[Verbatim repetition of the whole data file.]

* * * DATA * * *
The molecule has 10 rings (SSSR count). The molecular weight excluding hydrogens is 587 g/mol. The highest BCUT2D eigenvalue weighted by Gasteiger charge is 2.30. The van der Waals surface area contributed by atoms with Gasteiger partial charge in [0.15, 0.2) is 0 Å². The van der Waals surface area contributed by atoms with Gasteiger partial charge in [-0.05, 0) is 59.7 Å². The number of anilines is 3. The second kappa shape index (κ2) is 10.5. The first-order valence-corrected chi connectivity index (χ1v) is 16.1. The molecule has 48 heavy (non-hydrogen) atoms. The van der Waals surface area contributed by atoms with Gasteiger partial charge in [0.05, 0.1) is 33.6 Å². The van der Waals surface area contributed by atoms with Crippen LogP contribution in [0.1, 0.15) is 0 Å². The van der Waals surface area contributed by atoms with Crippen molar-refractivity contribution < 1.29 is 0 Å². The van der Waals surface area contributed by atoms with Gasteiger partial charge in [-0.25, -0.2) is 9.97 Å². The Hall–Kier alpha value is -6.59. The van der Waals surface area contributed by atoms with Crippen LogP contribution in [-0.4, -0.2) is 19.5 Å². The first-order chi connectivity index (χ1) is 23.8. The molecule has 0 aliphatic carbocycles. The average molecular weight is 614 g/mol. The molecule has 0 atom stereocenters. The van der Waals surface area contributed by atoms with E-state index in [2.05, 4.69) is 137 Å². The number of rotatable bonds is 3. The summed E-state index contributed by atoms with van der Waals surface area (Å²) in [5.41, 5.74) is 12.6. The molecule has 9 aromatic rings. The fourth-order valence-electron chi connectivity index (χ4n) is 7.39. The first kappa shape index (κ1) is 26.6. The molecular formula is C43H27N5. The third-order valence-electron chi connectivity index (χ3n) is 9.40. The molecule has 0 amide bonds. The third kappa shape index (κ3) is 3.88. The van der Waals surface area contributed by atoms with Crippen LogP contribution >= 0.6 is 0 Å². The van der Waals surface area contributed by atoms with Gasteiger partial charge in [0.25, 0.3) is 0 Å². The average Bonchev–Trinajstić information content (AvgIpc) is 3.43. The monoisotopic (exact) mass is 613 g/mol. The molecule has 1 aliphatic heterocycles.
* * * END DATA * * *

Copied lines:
The molecule has 10 rings (SSSR count). The molecular weight excluding hydrogens is 587 g/mol. The highest BCUT2D eigenvalue weighted by Gasteiger charge is 2.30. The van der Waals surface area contributed by atoms with Gasteiger partial charge in [0.15, 0.2) is 0 Å². The van der Waals surface area contributed by atoms with Gasteiger partial charge in [-0.05, 0) is 59.7 Å². The number of anilines is 3. The second kappa shape index (κ2) is 10.5. The first-order valence-corrected chi connectivity index (χ1v) is 16.1. The molecule has 48 heavy (non-hydrogen) atoms. The van der Waals surface area contributed by atoms with Gasteiger partial charge in [0.05, 0.1) is 33.6 Å². The van der Waals surface area contributed by atoms with Crippen LogP contribution in [0.1, 0.15) is 0 Å². The van der Waals surface area contributed by atoms with Crippen molar-refractivity contribution < 1.29 is 0 Å². The van der Waals surface area contributed by atoms with Gasteiger partial charge in [-0.25, -0.2) is 9.97 Å². The Hall–Kier alpha value is -6.59. The van der Waals surface area contributed by atoms with Crippen LogP contribution in [-0.4, -0.2) is 19.5 Å². The first-order chi connectivity index (χ1) is 23.8. The molecule has 0 aliphatic carbocycles. The average molecular weight is 614 g/mol. The molecule has 0 atom stereocenters. The van der Waals surface area contributed by atoms with E-state index in [2.05, 4.69) is 137 Å². The number of rotatable bonds is 3. The summed E-state index contributed by atoms with van der Waals surface area (Å²) in [5.41, 5.74) is 12.6. The molecule has 9 aromatic rings. The fourth-order valence-electron chi connectivity index (χ4n) is 7.39. The first kappa shape index (κ1) is 26.6. The molecular formula is C43H27N5. The third-order valence-electron chi connectivity index (χ3n) is 9.40. The molecule has 0 amide bonds. The third kappa shape index (κ3) is 3.88. The van der Waals surface area contributed by atoms with Crippen LogP contribution >= 0.6 is 0 Å². The van der Waals surface area contributed by atoms with Gasteiger partial charge in [0.25, 0.3) is 0 Å². The average Bonchev–Trinajstić information content (AvgIpc) is 3.43. The monoisotopic (exact) mass is 613 g/mol. The molecule has 1 aliphatic heterocycles.